Since meeting Joanne at the PACT POW event in 2013, she has continued to lobby for environmental causes and serves as an inspiration to teens and young children, bringing environmental education to schools. She has worked with the PineRidge Arts Council on projects encouraging high school students to create art from artifacts found when picking up litter and has supported programs of a similar vein at Glengrove Public School. There, Joanne had students bring in household electronic garbage and together, built a robot from the waste which was later displayed at the Pickering Rec Centre in celebration of the Brock West Landfill site closure.

Her work as an educator on these projects was done with the intent of fostering social and behavioral transcendence, framing teens and elementary students as important vehicles of change. In focusing on students, Joanne’s work is likely to have a lasting impact as they reflect on how they can reduce waste by repurposing or re-creating materials in the future.

What makes Councillor Dies work in the environmental field unique, is her lesson that a person need not be a politician or scientist to make an environmental difference.

In the classroom and with her work on the Doors Open project in Ajax, where she helped gather a group of artists to repurpose and paint over old doors, she has demonstrated that creators, artists, and students have the potential to bring environmentalism into their work.

Most recently, Joanne, who is co-chair of PACT POW, recently turned her attention to bringing awareness to and lobbying against the discharge of phosphorus from the Duffins Creek Water Pollution Control Plant. On this issue, Joanne has presented at numerous public meetings to educate citizens on how the Plant is significantly contributing to phosphorus levels in the lake. This work represents one of many efforts made by Joanne to educate, lobby, and fight for an environmental standard in Durham that will lead to the betterment of the community and its ecologies.

Through her work rallying around globally significant projects like Stop the MAI, taking part in local activism with PACT POW, serving as an artist and creator with students, acting as a community educator, helping establish the St. Andrews Community Garden, and volunteering in Adopt-A-Road cleanups, Joanne has continually promoted the protection of the environment in many meaningful ways.

I am so incredibly grateful that she has shared with Ajax her concern for issues like water conservation and am even more grateful that she has taken leadership to ensure future use and enjoyment of our lakes and creeks.

In one sentence, what has been revealed through Joanne’s work is the radical impact a person can make when they are driven by their love for the community.

Kayla Ginter

Endorsement from Dr. Romas Stas

“I’ve thoroughly enjoyed working with Doctor Stas and the Friends of the Hospital. I’m proud of the accomplishments we have made on behalf of our local hospital.” #ReasonstovoteDIES #JoanneDies#RegionalCouncillorWard3

Blue-green algae in Pickering’s Frenchman’s Bay area Residents warned to protect themselves, children and pets


Algae in Ajax

Large amounts of algae are growing along the Lake Ontario shoreline at Ajax Rotary Park. – Ryan Pfeiffer/Metroland



Oct 12, 2018 Pickering News Advertiser

DURHAM — Durham health officials are warning residents to keep away from blue-green algae found in Pickering.

The Durham Region Health Department was advised by the Ontario Ministry of the Environment, Conservation and Parks (MECP) of the presence of a blue-green algal bloom in a small area of the southwest portion of Frenchman’s Bay, near Sunrise Avenue, in Pickering. Laboratory test results were received from the MECP on Oct. 11. A water quality advisory sign will be posted in the area to ensure that the public is aware of the presence of blue-green algae in the water.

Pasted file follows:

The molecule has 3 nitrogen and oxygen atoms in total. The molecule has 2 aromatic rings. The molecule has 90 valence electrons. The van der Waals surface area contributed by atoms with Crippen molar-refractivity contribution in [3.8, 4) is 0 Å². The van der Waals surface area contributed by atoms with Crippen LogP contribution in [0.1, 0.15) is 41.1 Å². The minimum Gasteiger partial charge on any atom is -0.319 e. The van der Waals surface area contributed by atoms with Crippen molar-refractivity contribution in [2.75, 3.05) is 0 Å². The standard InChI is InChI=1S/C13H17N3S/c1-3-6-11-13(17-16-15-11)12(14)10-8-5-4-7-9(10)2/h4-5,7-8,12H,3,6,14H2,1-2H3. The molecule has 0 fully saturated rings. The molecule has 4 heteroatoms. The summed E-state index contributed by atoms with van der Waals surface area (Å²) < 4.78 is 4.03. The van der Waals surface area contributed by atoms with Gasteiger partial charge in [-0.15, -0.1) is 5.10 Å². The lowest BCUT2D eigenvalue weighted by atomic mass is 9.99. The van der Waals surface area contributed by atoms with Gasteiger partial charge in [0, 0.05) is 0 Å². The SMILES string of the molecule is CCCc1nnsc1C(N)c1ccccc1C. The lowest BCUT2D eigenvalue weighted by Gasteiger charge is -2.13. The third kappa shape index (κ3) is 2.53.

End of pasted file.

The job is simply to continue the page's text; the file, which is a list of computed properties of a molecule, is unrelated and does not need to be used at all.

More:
“Blue-green algae are microscopic, plantlike organisms that occur naturally in ponds, rivers, lakes and streams, and although often blue-green in colour, the algae can also be olive-green or red,” said Laura Freeland, manager of health protection with the health department. “Residents are advised to be cautious around blue-green algae, as some can produce toxins which may be harmful to humans who drink, fish or bathe in the water.”

People can protect themselves, their children and their pets from blue-green algal blooms by not swimming or playing in areas where water is discoloured or where foam, scum or mats of algae on the water’s surface are present.

For more information, visit, or call the Environmental Help Line at 905-723-3818 or 1-888-777-9613

Ajax casino will remain open

Oct 09, 2018 Ajax News Advertiser

Ajax Downs

Justin Picov from Picov Downs, Rod Phillips, Ajax MPP, Ajax Mayor Steve Parish and Bob Broadstock, president of the Quarter Racing Owners of Ontario were in Ajax Tuesday morning for an announcement about Ajax Downs remaining open. – Ron Pietroniro/ Metroland

Ajax Downs will be staying open, it was announced this morning.

The Ajax casino, which was slated to close after a new casino was approved in Pickering as part of Durham Live, will be allowed to retain 500 slot machines with a review to happen in 2026.

The casino currently has 800 slot machines.

Stay with for more on this story.

New signs connect cyclists with Great Lakes Waterfront Trail and GO stations in Ajax and Whitby

Cyclists can now easily find their way between the Great Lakes Waterfront Trail and the Ajax and Whitby GO stations. Executive Director of the Waterfront Regeneration Trust Marlaine Koehler says they’ve connected two of Ontario’s finest pieces of infrastructure.
“We’ve identified eleven stations and identified a route map and signed it so that cyclists getting off the GO train or arriving at a GO station will know right from the track, all the way to the trail, the safest route to take,” said Koehler. “On the track side, when you come on out [of the GO train], you see the signs, it gets you down to the exit that will lead you to the best road that gets you to the Great Lakes Waterfront Trail. On the trail side, there’s signage that tells you when you need to leave the trail in order to take this path or that signed road back up to the GO station.”
Koehler is hopeful the signs will inspire commuters to take their bikes to the GO station.
Story from Durham Radio News